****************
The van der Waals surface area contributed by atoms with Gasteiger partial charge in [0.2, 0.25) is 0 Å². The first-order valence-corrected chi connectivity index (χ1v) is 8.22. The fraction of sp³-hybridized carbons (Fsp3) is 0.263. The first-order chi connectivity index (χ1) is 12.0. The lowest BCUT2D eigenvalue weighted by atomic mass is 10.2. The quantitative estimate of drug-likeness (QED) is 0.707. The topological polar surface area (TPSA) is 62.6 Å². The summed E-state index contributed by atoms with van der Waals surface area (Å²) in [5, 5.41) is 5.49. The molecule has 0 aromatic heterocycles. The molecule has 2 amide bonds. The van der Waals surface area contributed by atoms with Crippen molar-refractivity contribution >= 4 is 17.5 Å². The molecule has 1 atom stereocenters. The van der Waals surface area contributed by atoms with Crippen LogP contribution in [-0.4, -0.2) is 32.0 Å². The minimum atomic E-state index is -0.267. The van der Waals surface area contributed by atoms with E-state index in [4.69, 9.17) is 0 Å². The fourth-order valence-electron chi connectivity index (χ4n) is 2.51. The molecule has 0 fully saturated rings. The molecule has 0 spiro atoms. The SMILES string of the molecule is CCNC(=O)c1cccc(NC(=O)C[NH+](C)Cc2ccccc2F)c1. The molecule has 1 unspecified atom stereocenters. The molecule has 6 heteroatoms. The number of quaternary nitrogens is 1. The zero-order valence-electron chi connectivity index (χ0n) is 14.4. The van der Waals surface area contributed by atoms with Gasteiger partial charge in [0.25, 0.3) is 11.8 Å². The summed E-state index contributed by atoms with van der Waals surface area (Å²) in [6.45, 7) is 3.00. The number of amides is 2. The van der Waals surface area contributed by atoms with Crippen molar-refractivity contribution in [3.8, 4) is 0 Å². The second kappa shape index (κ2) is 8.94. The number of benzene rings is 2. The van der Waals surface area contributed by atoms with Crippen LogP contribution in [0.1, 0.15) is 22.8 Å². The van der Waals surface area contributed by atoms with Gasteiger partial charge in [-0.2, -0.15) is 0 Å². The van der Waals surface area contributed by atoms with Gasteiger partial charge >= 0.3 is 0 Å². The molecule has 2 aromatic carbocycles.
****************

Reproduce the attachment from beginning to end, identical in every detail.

The van der Waals surface area contributed by atoms with Gasteiger partial charge in [0.2, 0.25) is 0 Å². The first-order valence-corrected chi connectivity index (χ1v) is 8.22. The fraction of sp³-hybridized carbons (Fsp3) is 0.263. The first-order chi connectivity index (χ1) is 12.0. The lowest BCUT2D eigenvalue weighted by atomic mass is 10.2. The quantitative estimate of drug-likeness (QED) is 0.707. The topological polar surface area (TPSA) is 62.6 Å². The summed E-state index contributed by atoms with van der Waals surface area (Å²) in [5, 5.41) is 5.49. The molecule has 0 aromatic heterocycles. The molecule has 2 amide bonds. The van der Waals surface area contributed by atoms with Crippen molar-refractivity contribution >= 4 is 17.5 Å². The molecule has 1 atom stereocenters. The van der Waals surface area contributed by atoms with Crippen LogP contribution in [-0.4, -0.2) is 32.0 Å². The minimum atomic E-state index is -0.267. The van der Waals surface area contributed by atoms with E-state index in [4.69, 9.17) is 0 Å². The fourth-order valence-electron chi connectivity index (χ4n) is 2.51. The molecule has 0 fully saturated rings. The molecule has 0 spiro atoms. The SMILES string of the molecule is CCNC(=O)c1cccc(NC(=O)C[NH+](C)Cc2ccccc2F)c1. The molecule has 1 unspecified atom stereocenters. The molecule has 6 heteroatoms. The number of quaternary nitrogens is 1. The zero-order valence-electron chi connectivity index (χ0n) is 14.4. The van der Waals surface area contributed by atoms with Gasteiger partial charge in [0.25, 0.3) is 11.8 Å². The summed E-state index contributed by atoms with van der Waals surface area (Å²) in [6.45, 7) is 3.00. The number of amides is 2. The van der Waals surface area contributed by atoms with Crippen molar-refractivity contribution in [3.8, 4) is 0 Å². The second kappa shape index (κ2) is 8.94. The number of benzene rings is 2. The van der Waals surface area contributed by atoms with Crippen LogP contribution in [0.1, 0.15) is 22.8 Å². The van der Waals surface area contributed by atoms with Gasteiger partial charge in [-0.2, -0.15) is 0 Å². The van der Waals surface area contributed by atoms with Gasteiger partial charge >= 0.3 is 0 Å². The molecule has 2 aromatic carbocycles.